This month, the president and owner of Oil Chem Inc. was sentenced to 12 months in prison for violating the Clean Water Act. Robert J. Massey, 70, of Brighton, Michigan, carried out illegal discharges of landfill leachate — totaling more than 47 million gallons — into the city of Flint sanitary sewer system over an eight and a half year period.
Massey pleaded guilty in January and received his sentence on Friday. According to the Department of Justice, the company held a Clean Water Act permit issued by the city of Flint, which allowed it to discharge certain industrial wastes within permit limitations. The city’s sanitary sewers flow to its municipal wastewater treatment plant, where treatment takes place before the wastewater is discharged to the Flint River. The treatment plant’s discharge point for the treated wastewater was downstream of the location where drinking water was taken from the Flint River in 2014 to 2015.
From January 2007 through October 2015, Massey arranged for Oil Chem to receive 47,824,293 gallons of landfill leachate from eight different landfills located in Michigan. One of the landfills was found to have polychlorinated biphenyls (PCBs) in its leachate. PCBs are known to be hazardous to human health and the environment.
This toxic waste was not accidentally leaked either. Massey had criminal intent when releasing mass pollution on the unwitting residents of Flint.
According to court documents, Massey signed and certified Oil Chem’s 2008 permit application and did not disclose that his company had been and planned to continue to receive landfill leachate, which it discharged to the sewers untreated. Nor did Massey disclose to the city when Oil Chem started to discharge this new waste stream, which the permit also required. Massey directed employees of Oil Chem to begin discharging the leachate at the close of business each day, which allowed the waste to flow from a storage tank to the sanitary sewer overnight.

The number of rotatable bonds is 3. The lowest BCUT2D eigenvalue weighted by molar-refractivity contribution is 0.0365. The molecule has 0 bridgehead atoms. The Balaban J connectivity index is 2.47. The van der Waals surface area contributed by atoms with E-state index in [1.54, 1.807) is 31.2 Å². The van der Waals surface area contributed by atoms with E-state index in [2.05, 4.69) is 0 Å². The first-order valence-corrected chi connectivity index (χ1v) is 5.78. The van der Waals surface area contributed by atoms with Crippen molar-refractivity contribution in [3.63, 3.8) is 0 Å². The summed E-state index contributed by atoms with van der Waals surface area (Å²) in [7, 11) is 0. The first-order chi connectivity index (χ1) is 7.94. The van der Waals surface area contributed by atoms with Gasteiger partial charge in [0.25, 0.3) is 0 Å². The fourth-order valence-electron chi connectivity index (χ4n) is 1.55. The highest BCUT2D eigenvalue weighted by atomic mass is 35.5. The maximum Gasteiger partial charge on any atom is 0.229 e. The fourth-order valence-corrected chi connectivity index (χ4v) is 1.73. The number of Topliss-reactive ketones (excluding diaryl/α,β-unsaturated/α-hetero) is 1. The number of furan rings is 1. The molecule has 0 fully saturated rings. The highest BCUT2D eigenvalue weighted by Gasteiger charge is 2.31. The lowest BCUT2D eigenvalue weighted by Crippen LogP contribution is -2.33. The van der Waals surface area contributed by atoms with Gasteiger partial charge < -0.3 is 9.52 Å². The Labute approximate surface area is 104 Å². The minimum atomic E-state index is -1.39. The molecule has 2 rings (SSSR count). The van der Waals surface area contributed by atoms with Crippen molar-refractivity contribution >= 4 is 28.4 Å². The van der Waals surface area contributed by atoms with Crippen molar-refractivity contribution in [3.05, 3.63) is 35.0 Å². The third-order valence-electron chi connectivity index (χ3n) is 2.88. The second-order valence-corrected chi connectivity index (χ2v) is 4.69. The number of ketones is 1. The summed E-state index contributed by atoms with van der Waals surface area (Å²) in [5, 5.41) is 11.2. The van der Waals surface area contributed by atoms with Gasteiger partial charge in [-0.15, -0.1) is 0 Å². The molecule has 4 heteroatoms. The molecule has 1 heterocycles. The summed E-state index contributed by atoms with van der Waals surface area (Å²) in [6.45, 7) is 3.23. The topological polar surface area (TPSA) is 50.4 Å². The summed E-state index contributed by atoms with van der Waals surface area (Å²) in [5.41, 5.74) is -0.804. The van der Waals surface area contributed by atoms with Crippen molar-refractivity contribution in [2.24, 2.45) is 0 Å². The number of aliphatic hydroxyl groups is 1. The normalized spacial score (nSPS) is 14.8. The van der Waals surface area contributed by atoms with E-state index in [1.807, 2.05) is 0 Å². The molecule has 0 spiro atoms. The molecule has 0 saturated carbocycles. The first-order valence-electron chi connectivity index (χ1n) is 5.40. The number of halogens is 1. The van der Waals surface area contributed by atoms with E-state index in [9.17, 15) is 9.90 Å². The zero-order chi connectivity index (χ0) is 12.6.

Though the 70-year-old toxic waste tycoon was given a prison sentence for his crimes, it comes nowhere near a just sentence for the scope of his actions. The United States justice systems allows for rampant crimes which affect thousands of people to go largely unpunished, Like Massey’s, while viciously prosecuting folks in the war on drugs.
Highlighting this disparity is the case of Allen Russell, a 38-year-old man from Mississippi, who is serving a life sentence for marijuana possession.
Russell was caught with a little over 1 ounce of marijuana in the state of Mississippi. And, despite the fact that the state just legalized medical marijuana in November, “possession of between 30 and 250 grams is a felony punishable by a maximum of 3 years imprisonment and/or a maximum fine of $3,000.”
While three years for having a tiny bit of a plant is certainly excessive, what happened to Russell moves beyond excessive into the realm of cruel and unusual. In 2019, Russell was sentenced to life in prison without the possibility of parole because he had a little bit of a plant which happens to be available over the counter in a dozens states. His appeal was knocked down and his life sentence was just upheld earlier this month.
Because Russell had two prior run-ins with the law, once in 2004 and once in 2014, the marijuana conviction put him away for life.
Russell’s actions affected no one, harmed no one, and led to him spending the rest of his life in a cage while Massey’s actions harmed countless individuals and he will get just a single year.
What this comparison proves is that in the ostensible land of the free, there are two sets of justice systems: one for all those within and connected to the system, and one for everyone else.